Gang Codes: The long and short of it
Looking for a way to decipher a gang code? Sometimes looking at the long and short words can provide the answer. Here is a document that demonstrates that method (Illustration #1). Examine this document as a “questioned document” and look at each line, word and symbol closely.
As we conduct this close examination, we find the following groups of four-symbols that contain identical symbols (Illustration #2). What is a four-letter word that begins and ends with the same letter? Well, words like “gang”, “bomb”, “that”, “kick” and “dead”. Take some time to come up with some other words of your own that meet these criteria.
As we continue our close examination, we also notice another set of four-symbol groups that appears to begin and end with the same symbol (Illustration #3). When I was deciphering this document, I called this collection of symbols the “lollipop set”. You will notice that the first and last symbol of the group shown in (Illustration #2) also appear in the “lollipop set” shown in (Illustration #3). Normally this symbol “overlap” is a good thing and you would begin a search for a word that fits the symbol pattern of (Illustration #2) which would look like: “X _ _ X” (where “X” is the same letter) and a word that fits the symbol of (Illustration #3) which would also look like: “X _ _ X” (where “X” is the same letter). If you can find those words, you have started to decipher some of the code symbols.
We have identified some short words that we can work with, so now let’s try to identify a long word. (Illustration #4) shows a nine-symbol word and note that the sixth symbol and the ninth (last) symbol are identical (shown with arrows). The goal here is to identify a nine letter word where the sixth and ninth letters are identical. Take a few minutes and try to find a word that fits this pattern.
The nine-letter word we are searching for is: “KNOWLEDGE”. See how the word matches the pattern of the sixth and ninth symbols being identical? Let’s return to the four-symbol words shown in (Illustration #2), working with the idea that those four symbols are the word “THAT” then the four-symbol “lollipop set” shown in (Illustration #3) is the word “TUST”. Since there is no word “TUST” I took another close look at the “lollipop set” (Illustration #5). The first and last symbols in the “lollipop set” are NOT IDENTICAL; they are different symbols!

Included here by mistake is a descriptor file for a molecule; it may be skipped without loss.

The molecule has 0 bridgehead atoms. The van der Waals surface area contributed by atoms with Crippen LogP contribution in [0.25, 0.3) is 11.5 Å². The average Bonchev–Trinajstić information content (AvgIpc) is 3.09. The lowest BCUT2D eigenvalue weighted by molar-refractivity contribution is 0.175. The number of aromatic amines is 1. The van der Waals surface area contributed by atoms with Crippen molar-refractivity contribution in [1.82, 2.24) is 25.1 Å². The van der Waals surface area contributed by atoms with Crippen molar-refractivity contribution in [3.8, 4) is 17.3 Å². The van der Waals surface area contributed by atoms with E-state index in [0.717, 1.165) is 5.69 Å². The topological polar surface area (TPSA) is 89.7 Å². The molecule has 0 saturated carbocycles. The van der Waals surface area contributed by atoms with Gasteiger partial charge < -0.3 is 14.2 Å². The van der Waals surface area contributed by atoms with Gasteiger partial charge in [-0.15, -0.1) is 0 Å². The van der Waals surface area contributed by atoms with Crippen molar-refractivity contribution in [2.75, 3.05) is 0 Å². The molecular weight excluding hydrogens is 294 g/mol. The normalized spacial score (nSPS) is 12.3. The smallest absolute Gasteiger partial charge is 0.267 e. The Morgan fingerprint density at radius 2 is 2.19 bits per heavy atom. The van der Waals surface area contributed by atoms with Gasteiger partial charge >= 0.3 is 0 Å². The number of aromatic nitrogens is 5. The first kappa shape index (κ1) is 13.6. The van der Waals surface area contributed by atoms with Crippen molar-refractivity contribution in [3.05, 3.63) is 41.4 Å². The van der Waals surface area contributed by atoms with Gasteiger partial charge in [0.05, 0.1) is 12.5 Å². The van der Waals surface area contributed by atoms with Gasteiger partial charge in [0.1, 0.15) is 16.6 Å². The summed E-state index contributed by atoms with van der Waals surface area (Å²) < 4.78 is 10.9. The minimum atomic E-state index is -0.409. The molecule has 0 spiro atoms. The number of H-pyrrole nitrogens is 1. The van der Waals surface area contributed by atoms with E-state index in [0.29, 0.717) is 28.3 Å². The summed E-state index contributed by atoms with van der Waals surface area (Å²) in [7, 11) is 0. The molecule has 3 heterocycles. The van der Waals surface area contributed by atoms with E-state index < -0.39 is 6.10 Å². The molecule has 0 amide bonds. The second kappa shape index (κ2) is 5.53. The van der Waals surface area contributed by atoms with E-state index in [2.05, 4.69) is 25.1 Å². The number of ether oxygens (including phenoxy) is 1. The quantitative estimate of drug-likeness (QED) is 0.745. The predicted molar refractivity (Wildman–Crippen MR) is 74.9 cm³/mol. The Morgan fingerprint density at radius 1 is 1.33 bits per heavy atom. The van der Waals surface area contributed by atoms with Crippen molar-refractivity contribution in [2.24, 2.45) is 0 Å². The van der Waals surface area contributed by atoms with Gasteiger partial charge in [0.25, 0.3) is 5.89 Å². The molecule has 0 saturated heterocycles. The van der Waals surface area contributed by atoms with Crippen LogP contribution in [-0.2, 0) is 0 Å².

Now that the “lollipop set” has a different symbol pattern, one that does not begin and end with the same symbol, and using the symbols that spell the words “KNOWLEDGE” and “THAT”, I was able to come up with the symbol template shown in (Illustration #6). You will notice that the symbols for letters “J”, “T”, “S” and “U” make up the “lollipop set”. The word that was first translated as the word “TUST” now translates into the word “JUST”.
The document after being translated and transcribed is shown in (Illustration #7) with the long word “KNOWLEDGE” and short words “THAT” and “JUST” highlighted.
One more observation to note, the writer was trying to be clever and used a symbol for the letter “W” that looks like an upside down “W” or the letter “M”. The writer confused himself and used the symbol for “W” instead of the symbol for “M” which is why he wrote “wy lingo” and “wy knowledge” instead of “my lingo” and “my knowledge.
Spelling errors, similar symbols and confusing symbols can make it much more difficult to decipher gang codes…and that’s the “long and short of it”!
GS KLIVANS is a gang consultant and lecturer. He retired with the rank of Captain from the Westchester County (NY) Department of Correction (Peace Officer). Captain KLIVANS is a former District Attorney Investigator (Police Officer). He served in the US Army Reserve for 30 years in Military Intelligence and CID (Federal Agent).
He is the author of the book “Gang Secret Codes: Deciphered”, available through Police and Fire Publishing, Santa Ana, CA www.policeandfirepublishing.com
He can be contacted at: firstname.lastname@example.org